Commission engages stakeholders on the exchange of competitively sensitive information

sensitive information
21 Aug 2023

The Competition Commission (Commission) hosted a hybrid workshop for trade associations, business stakeholders, and sector regulators in Fourways, Johannesburg to raise awareness of the permissible exchanges of competitively sensitive information within the framework of the Competition Act No. 89 of 1998 (as amended).

The Guidelines on the Exchange of Competitively Sensitive Information between Competitors were issued on 24 February 2023 and aim to provide clear direction for industry associations, as well as public and private stakeholders on the exchange of such information.

Over the years, the Commission has received numerous requests for advisory opinions from industry associations and stakeholders seeking guidance on establishing information exchange systems. In response to these requests, the Guidelines address the prevalent industry ambiguity surrounding the permissible exchange of information while ensuring compliance with the Competition Act.

Addressing the workshop, the Commission’s head of Legal Services Bakhe Majenge said the guidelines are the result of an extensive and iterative process drawing from local and international cases and best practices. “The framework is an enabling framework that seeks to create a conducive environment for the exchange of information that is necessary for businesses to function, but at the same time, ensuring that there isn’t any dampening of competitive rivalry,” he said.

Majenge said the Guidelines outline a comprehensive approach that the Commission will adopt to assess whether information exchange between competitors constitutes a violation of the Competition Act. They also shed light on common information exchange scenarios within the context of, inter alia, trade associations, which are not likely to raise any competition concerns. The Guidelines define competitively sensitive information as data that is important for competition between firms and can impact parameters such as price, output, quality, or innovation. Examples include prices, customer lists, production costs, quantities, sales capacities, marketing plans, turnover, investments, quality risks, technologies, and research and development programmes and their results.

In line with its advocacy objectives, the Commission recognises the importance of enhancing awareness and understanding of the newly published Guidelines. The workshop, therefore, served as a platform for the Commission to address queries, clarify doubts, and provide further insights into the Guidelines.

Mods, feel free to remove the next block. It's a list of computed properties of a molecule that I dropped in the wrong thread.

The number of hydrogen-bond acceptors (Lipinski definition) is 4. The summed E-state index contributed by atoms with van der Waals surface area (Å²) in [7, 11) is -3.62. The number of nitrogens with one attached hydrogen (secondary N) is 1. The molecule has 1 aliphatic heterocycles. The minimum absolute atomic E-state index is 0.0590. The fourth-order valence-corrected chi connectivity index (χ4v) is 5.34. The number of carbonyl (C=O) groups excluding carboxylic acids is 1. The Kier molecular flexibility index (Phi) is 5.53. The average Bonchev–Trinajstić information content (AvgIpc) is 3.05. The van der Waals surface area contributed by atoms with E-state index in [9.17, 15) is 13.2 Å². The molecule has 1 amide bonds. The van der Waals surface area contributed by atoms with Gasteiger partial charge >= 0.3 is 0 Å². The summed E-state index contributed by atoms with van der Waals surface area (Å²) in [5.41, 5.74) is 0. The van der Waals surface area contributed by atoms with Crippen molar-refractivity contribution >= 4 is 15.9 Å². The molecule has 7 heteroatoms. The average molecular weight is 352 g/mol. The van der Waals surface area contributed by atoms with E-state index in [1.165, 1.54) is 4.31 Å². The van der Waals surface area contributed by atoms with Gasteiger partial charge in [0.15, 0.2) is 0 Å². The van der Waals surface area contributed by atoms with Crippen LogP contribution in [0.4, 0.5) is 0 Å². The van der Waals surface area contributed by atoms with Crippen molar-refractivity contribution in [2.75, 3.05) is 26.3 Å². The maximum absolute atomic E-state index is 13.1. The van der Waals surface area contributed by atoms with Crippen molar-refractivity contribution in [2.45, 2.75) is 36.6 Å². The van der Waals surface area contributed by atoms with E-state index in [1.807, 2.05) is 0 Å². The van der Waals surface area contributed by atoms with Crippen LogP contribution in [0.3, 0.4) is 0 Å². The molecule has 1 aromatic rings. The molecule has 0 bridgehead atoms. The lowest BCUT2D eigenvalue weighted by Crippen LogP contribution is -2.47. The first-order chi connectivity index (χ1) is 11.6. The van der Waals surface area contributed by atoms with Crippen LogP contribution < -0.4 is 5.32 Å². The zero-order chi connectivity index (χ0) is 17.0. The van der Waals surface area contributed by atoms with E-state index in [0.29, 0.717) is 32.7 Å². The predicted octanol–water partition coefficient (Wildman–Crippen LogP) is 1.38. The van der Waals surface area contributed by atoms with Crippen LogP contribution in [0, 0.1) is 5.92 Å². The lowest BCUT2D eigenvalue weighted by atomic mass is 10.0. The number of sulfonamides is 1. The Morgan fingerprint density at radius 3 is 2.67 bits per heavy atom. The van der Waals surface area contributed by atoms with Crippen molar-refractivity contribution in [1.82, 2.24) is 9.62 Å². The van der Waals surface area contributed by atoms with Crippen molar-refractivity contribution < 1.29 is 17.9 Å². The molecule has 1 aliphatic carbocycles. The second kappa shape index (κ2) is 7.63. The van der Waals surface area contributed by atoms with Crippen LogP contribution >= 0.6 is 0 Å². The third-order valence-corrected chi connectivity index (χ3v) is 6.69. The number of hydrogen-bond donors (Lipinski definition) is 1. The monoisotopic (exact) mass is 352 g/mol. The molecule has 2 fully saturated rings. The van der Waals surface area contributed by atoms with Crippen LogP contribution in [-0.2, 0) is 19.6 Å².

The Commission’s litigation manager Candice Slump highlighted some of the benefits of information exchange including improvement of investment decisions and product positioning, the provision of organisational learning, the facilitation of entering an industry, benchmarking, best practices, and general trends of market demand provided that the information is sufficiently aggregated and does not reveal firm-specific data.

On the downside, Slump said the anti-competitive effects of disaggregated information exchange increase the likelihood of establishing or facilitating collusion or coordination between competitors. It further allows firms to achieve collusive or coordinated outcomes and can result in foreclosure over new entrants, depriving them of the opportunity to get access to exchange information, or even allowing the incumbent firms to take steps to prevent entry into markets.

“The exchange of competitively sensitive information between competitors can distort competition by reducing uncertainty about future behaviour and reducing independent decision-making information about prices and quantities. These are generally the most important for a competitive brand,” said Slump.

The Competition Commission is committed to fostering an enabling and competitive business environment while ensuring adherence to legal framework. The workshop represents an essential step towards promoting greater clarity and understanding of information exchange practices among industry players.

The Commission would like to express its gratitude to all participants for their active engagement and meaningful contributions during the workshop.

The Guidelines can be accessed at https://www.compcom.co.za/wp-content/uploads/2023/02/Final-Guidelines-on-the-exchange-of-Competitively-Sensitive-Information-February-2023.pdf.

Article sourced from The Competition Commission South Africa.

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(This article is provided for informational purposes only and not for the purpose of providing legal advice. For more information on the topic, please contact the author/s or the relevant provider.)
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